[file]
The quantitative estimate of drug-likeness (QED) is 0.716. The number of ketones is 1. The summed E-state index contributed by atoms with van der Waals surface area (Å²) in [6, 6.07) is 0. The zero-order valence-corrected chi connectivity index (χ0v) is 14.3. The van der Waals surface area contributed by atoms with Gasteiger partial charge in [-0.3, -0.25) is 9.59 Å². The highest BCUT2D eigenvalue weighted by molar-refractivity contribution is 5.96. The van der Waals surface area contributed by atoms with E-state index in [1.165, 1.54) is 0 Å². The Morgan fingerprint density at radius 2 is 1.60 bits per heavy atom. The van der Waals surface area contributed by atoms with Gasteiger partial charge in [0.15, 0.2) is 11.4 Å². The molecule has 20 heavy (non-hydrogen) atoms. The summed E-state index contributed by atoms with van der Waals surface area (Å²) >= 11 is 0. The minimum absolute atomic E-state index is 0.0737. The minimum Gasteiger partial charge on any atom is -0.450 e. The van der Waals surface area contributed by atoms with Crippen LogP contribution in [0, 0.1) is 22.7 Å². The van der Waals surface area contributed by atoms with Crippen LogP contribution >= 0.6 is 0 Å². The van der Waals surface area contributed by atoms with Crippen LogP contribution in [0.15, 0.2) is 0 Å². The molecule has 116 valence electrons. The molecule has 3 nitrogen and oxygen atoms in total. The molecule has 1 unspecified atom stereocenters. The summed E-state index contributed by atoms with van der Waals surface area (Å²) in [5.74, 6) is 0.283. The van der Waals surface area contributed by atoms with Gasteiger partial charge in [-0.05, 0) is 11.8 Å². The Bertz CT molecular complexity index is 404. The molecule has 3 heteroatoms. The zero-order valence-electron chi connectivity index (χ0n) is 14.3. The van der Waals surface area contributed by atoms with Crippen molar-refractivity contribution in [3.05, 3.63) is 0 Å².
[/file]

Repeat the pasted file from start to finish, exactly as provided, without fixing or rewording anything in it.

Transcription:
The quantitative estimate of drug-likeness (QED) is 0.716. The number of ketones is 1. The summed E-state index contributed by atoms with van der Waals surface area (Å²) in [6, 6.07) is 0. The zero-order valence-corrected chi connectivity index (χ0v) is 14.3. The van der Waals surface area contributed by atoms with Gasteiger partial charge in [-0.3, -0.25) is 9.59 Å². The highest BCUT2D eigenvalue weighted by molar-refractivity contribution is 5.96. The van der Waals surface area contributed by atoms with E-state index in [1.165, 1.54) is 0 Å². The Morgan fingerprint density at radius 2 is 1.60 bits per heavy atom. The van der Waals surface area contributed by atoms with Gasteiger partial charge in [0.15, 0.2) is 11.4 Å². The molecule has 20 heavy (non-hydrogen) atoms. The summed E-state index contributed by atoms with van der Waals surface area (Å²) >= 11 is 0. The minimum absolute atomic E-state index is 0.0737. The minimum Gasteiger partial charge on any atom is -0.450 e. The van der Waals surface area contributed by atoms with Crippen LogP contribution in [0, 0.1) is 22.7 Å². The van der Waals surface area contributed by atoms with Crippen LogP contribution >= 0.6 is 0 Å². The van der Waals surface area contributed by atoms with Crippen LogP contribution in [0.15, 0.2) is 0 Å². The molecule has 116 valence electrons. The molecule has 3 nitrogen and oxygen atoms in total. The molecule has 1 unspecified atom stereocenters. The summed E-state index contributed by atoms with van der Waals surface area (Å²) in [5.74, 6) is 0.283. The van der Waals surface area contributed by atoms with Gasteiger partial charge in [-0.05, 0) is 11.8 Å². The Bertz CT molecular complexity index is 404. The molecule has 3 heteroatoms. The zero-order valence-electron chi connectivity index (χ0n) is 14.3. The van der Waals surface area contributed by atoms with Crippen molar-refractivity contribution in [3.05, 3.63) is 0 Å².